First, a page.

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3 magical healthy diet debutants

Every few months, a new berry, oil or seed promises to make us healthier, thinner, shinier. But does it really?

Every now and then, the food and beauty industry discovers a new player that makes it tremble with excitement. Sometimes it’s backed by research, sometimes it’s just a new, undiscovered element that a marketing genius stumbled upon and launched, to the delight of an enamoured audience of consumers. This search for the new, the ‘It’ ingredient is constantly on. But how many of these are actually good for you? What do the ones that are supposed to be good actually do? Who should be careful about overdosing on them? We took four items — quinoa, argan oil, edamame beans and agave — and put them under the scanner. Here’s everything you must know about them:

Quinoa


What is it?
It’s a seed widely used as a grain.

What are its health benefits?
According to nutritionist and counsellor Pooja Kothari, quinoa is a rich source of protein, fibre, calcium, phosphorous, iron and other essential minerals. It helps regulate blood pressure and blood sugar levels, relax muscle spasms, clear the intestines and keep the body toxin-free.

What else?
Nutritionist Tripti Bhandari recommends quinoa to those looking to lose weight, as it performs the function of a carbohydrate without adding the calories.

How should it be consumed?
Bhandari suggests cooking it as a brown rice replacement — in upma, dalia, pudding or kheer. To derive maximum benefit, Kothari suggests soaking it in water for seven to eight hours before you consume it.

Who should avoid it?
If you have gout or high uric acid, avoid quinoa.

Worth the hype?
Yes

Edamame

What is it?
Baby soy beans.

What are its health benefits?
It’s a rich source of dietary protein. “They contain a high amount of antioxidants and a low amount of oil with a little saturated fat, aiding hormonal balance and production of other essential enzymes,” Kothari says.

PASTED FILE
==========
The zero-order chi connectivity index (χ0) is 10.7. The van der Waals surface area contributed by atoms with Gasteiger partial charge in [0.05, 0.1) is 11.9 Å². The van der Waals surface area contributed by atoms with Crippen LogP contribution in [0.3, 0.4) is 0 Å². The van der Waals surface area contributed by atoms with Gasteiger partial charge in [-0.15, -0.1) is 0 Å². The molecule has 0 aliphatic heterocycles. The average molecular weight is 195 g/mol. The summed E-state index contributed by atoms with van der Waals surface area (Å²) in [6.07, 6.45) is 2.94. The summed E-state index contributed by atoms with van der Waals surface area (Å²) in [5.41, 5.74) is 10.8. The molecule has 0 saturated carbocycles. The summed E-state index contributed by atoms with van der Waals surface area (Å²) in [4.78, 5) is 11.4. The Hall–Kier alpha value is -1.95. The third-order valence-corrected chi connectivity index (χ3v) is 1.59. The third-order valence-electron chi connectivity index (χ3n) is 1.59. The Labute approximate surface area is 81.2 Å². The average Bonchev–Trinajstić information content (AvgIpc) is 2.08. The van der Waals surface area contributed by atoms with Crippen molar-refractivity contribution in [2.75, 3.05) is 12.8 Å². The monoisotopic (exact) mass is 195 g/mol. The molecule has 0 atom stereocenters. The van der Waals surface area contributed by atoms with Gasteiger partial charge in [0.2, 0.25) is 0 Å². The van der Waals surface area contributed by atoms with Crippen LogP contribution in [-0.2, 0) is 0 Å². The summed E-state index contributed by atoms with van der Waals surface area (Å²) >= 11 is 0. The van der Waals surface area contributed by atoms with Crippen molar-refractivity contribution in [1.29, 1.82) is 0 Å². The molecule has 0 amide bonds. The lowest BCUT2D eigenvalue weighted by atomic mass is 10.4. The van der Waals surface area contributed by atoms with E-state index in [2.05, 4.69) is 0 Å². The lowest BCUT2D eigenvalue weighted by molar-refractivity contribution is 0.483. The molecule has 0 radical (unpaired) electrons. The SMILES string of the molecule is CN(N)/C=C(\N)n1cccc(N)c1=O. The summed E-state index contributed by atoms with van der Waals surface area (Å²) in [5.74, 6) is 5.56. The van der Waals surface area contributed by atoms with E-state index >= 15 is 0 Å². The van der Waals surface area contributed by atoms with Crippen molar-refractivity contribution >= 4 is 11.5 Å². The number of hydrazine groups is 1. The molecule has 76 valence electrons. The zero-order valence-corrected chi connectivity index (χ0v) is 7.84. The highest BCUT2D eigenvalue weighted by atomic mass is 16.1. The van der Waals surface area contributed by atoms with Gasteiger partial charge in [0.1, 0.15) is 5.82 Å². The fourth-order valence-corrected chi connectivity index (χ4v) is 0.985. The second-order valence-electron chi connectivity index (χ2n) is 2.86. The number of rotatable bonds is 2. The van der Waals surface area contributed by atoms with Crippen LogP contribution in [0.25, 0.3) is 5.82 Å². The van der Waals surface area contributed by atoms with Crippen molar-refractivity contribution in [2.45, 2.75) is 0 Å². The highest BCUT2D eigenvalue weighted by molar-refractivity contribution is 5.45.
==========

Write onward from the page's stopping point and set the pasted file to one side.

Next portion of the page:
What else?
It is also a rich source of Vitamins B, K and E, and contains minerals such as calcium, iron, magnesium, copper and folic acid. It strengthens the immune system and in pregnant women, it’s good for the development of the foetus. It also reduces cholesterol, helps weight loss and has anti-inflammation properties.

How should it be consumed?
Kothari suggests you boil it till the pod becomes soft, and then add it to soup and salads, or simply eat it with some salt and spices. If you can coax an edamame sabzi out of it, go ahead!

Who should avoid it?
Same as quinoa, gout (high uric acid) and thyroid patients should avoid edamame, according to Bhandari.

Worth the hype?
Yes

Argan oil

What is it?
An oil extracted from a bush called Argan that grows in Morocco and some other parts of the world. On account of its rareness and exclusivity, it’s also very expensive.

What are its health benefits?
It has high concentrations of antioxidants, omega-6 and Vitamin E, which nourishes skin and hair.

What else?
It’s light and thus absorbed easily. It helps reduce acne, scarring, wrinkles and psoriasis. It can also be used in cooking and it reduces the risk of cardiovascular disease.

Worth the hype?
No. Dr Apoorva Shah of Richfeel says Argan oil’s health benefits are the same as those of any other hair oil. Shah’s advice is to oil your hair thrice a week, drink a glass of water every hour, and maintain a balanced diet to get the hair you desire.

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